Although the Brotherhood failed to secure the recognition of the state, they did secure a degree of informal legitimacy, based on their services to middle class beneficiaries. This 'social' legitimacy was soon employed politically against the regime as Mubarak, haunted by the sudden rise of Islamists in Algeria and his failure to legitimate his leadership, was impelled to revoke his policies in the nineties. Product details Format Hardback pages Dimensions x x Imprint I.
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Add to basket. Saudi Arabia and Iran Simon Mabon. The Kurds of Syria Harriet Allsopp. Gaza Under Hamas Bjorn Brenner. The Making of Jordan Yoav Alon. Beyond Islam Sami Zubaida. Power and Policy in Syria Radwan Ziadeh. The Kurds of Iraq Mahir A. Monarchies and Nations Paul Dresch. The Shi'a of Lebanon Rodger Shanahan. Afghanistan Angelo Rasanayagam. Review quote "A work of considerable insight Want to Read Currently Reading Read.
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Thanks for telling us about the problem. Return to Book Page. Following the 25th January revolution, the Muslim Brotherhood emerged as the most organized and successful political force in Egypt, cashing in on decades of grassroots mobilization and growth. Through dominance in syndicates and unions, the provision of social services and participation in elections, the Brotherhood steadily expanded under Mubarak.
Hesham Al-Awadi's lucid Following the 25th January revolution, the Muslim Brotherhood emerged as the most organized and successful political force in Egypt, cashing in on decades of grassroots mobilization and growth. Hesham Al-Awadi's lucid and original argument frames this period as one of struggle over legitimacy between the regime and this then outlawed movement.
He charts a cycle of accommodation and coercion as the Brotherhood gained an informal social legitimacy, yet failed to secure regime recognition. Through the complex dynamics of conflict and control, Al-Awadi sheds light on the Mubarak era and the Muslim Brotherhood that have risen out of it.
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- Lamto: Structure, Functioning, and Dynamics of a Savanna Ecosystem (Ecological Studies, 179).
- In Pursuit of Legitimacy: The Muslim Brothers and Mubarak, by Hesham Al-Awadi.
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Get A Copy. Paperback , pages. Published November 26th by I. Tauris first published June 25th Each topic may eventually be addressed by more than one author. This is partly a consequence of the fact that the research of historians and political scientists who specialize in the Middle East has tended to be state-centric in the examination of forces that shaped modern societies in the region. Independent social actors have been given comparatively limited agency in these analyses, due in part to the fact that movements like the Muslim Brotherhood do not lend themselves to traditional archival research, nor do they fit into standard theoretical approaches to the study of international relations and comparative politics.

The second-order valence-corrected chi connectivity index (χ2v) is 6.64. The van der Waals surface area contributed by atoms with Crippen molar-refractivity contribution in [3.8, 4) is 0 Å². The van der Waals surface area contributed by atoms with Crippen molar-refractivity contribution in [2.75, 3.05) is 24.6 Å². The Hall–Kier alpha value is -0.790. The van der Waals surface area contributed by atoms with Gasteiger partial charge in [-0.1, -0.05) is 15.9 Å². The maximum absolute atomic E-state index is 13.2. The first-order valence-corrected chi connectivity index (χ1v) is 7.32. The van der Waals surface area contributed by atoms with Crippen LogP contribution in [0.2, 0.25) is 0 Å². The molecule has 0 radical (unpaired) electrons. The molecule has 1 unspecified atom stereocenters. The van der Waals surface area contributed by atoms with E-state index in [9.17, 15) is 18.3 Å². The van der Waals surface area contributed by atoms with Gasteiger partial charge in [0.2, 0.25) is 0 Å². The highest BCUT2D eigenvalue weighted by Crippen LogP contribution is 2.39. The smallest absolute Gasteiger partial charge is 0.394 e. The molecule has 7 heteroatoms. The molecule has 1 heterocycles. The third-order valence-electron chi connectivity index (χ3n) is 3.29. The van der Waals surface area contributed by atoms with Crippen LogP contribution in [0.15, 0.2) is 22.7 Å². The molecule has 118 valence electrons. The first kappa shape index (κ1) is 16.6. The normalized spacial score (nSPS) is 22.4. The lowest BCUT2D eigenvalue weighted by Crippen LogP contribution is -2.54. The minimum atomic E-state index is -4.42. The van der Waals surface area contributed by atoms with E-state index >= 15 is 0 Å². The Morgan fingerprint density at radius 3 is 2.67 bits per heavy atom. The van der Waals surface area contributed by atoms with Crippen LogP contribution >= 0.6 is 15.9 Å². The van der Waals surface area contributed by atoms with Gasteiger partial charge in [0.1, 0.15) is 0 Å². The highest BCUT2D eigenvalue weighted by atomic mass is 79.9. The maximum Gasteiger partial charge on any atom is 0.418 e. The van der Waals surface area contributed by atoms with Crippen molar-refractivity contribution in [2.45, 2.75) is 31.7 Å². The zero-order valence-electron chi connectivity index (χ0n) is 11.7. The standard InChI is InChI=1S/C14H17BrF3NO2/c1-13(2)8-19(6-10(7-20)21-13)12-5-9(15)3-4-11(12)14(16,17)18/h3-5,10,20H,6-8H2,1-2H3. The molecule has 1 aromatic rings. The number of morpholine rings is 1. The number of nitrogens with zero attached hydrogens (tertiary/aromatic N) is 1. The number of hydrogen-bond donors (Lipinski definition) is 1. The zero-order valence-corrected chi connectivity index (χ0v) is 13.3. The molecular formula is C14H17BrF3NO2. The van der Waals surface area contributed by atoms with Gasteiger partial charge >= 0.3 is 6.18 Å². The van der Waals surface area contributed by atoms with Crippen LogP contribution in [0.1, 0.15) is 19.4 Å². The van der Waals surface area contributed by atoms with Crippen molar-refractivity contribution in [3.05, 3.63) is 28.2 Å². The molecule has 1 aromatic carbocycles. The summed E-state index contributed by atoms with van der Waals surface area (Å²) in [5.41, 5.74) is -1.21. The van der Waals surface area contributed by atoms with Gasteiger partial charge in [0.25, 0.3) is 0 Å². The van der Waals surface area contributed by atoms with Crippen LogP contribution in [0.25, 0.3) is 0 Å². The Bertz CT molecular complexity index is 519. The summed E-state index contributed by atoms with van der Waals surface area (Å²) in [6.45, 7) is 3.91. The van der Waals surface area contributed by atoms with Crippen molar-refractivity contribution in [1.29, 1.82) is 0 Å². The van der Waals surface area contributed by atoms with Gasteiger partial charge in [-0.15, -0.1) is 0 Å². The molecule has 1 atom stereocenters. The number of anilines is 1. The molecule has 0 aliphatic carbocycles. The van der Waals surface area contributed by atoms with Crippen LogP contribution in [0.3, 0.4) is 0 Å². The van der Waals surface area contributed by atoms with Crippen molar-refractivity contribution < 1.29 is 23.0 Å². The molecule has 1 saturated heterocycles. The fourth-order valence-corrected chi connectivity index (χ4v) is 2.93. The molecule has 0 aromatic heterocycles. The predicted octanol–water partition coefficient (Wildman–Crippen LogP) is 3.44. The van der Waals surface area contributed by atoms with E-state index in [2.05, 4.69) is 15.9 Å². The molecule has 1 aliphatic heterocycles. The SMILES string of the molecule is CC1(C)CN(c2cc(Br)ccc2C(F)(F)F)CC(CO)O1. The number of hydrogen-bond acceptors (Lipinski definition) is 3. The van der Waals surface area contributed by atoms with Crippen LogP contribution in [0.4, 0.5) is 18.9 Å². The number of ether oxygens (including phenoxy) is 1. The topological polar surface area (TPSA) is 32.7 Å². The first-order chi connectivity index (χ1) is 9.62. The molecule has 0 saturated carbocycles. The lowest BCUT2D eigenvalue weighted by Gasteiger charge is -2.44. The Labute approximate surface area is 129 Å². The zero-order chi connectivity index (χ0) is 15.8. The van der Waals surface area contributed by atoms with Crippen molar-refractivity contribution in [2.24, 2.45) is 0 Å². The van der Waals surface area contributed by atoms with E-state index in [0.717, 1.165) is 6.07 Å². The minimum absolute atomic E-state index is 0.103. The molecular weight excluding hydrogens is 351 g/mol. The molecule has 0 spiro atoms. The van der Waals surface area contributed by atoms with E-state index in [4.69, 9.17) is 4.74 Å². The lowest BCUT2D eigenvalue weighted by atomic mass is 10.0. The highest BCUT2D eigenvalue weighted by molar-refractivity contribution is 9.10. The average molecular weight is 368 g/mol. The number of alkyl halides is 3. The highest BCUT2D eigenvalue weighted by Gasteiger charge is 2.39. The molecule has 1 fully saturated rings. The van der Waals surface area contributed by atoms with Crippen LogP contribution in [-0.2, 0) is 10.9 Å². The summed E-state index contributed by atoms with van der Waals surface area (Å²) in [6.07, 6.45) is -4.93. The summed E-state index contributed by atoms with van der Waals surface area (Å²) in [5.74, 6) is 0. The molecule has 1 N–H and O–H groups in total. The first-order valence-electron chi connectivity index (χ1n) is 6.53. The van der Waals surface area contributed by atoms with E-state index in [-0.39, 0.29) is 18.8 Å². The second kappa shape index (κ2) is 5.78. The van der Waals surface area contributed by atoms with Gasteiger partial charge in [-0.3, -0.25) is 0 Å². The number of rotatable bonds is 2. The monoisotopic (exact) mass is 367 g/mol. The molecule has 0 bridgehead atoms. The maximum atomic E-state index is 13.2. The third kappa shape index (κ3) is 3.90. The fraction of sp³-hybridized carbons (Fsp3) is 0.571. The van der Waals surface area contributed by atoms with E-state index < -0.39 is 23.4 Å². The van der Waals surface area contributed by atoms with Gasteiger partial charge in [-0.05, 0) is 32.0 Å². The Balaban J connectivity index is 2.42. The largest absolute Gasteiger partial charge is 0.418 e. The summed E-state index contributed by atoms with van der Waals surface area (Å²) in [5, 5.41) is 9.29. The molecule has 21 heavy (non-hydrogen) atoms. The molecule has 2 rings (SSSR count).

Nevertheless, courses on the Middle East generally and Egypt in particular have increasingly sought to incorporate the study of influential social actors, especially one that has maintained permanence across successive eras as the Muslim Brotherhood has. A new wave of scholarship has also allowed for a wider and more diverse array of literature for academics and students alike.
While by no means exhaustive, the following list provides some essential readings on the Muslim Brotherhood, including some of the most up-to-date contributions by leading scholars in the study of Islamic movements. Richard P.ipdwew0030atl2.public.registeredsite.com/400422-what-is-the.php
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Building off earlier works that attempted to track the Islamic revivalism of the early twentieth century, Mitchell makes a number of methodological advancements. Rather than view the Muslim Brotherhood through the lens of Western history or contemporary geopolitical terms, he defines the movement on its own terms, as rooted in the foundations of Islamic modernism.
Brynjar Lia. New York: Ithaca Press, It also includes for the first time an examination of British War Office and Foreign Office files as they relate to the critical interwar years of Egyptian history. Gilles Kepel. Berkeley: University of California Press, Kepel paints a vivid portrait of the intricate landscape of Islamic activism in Egypt, focusing in particular on the rise of militant groups.
Barbara Zollner. In this article, Zollner explores a period that previously received far too little treatment.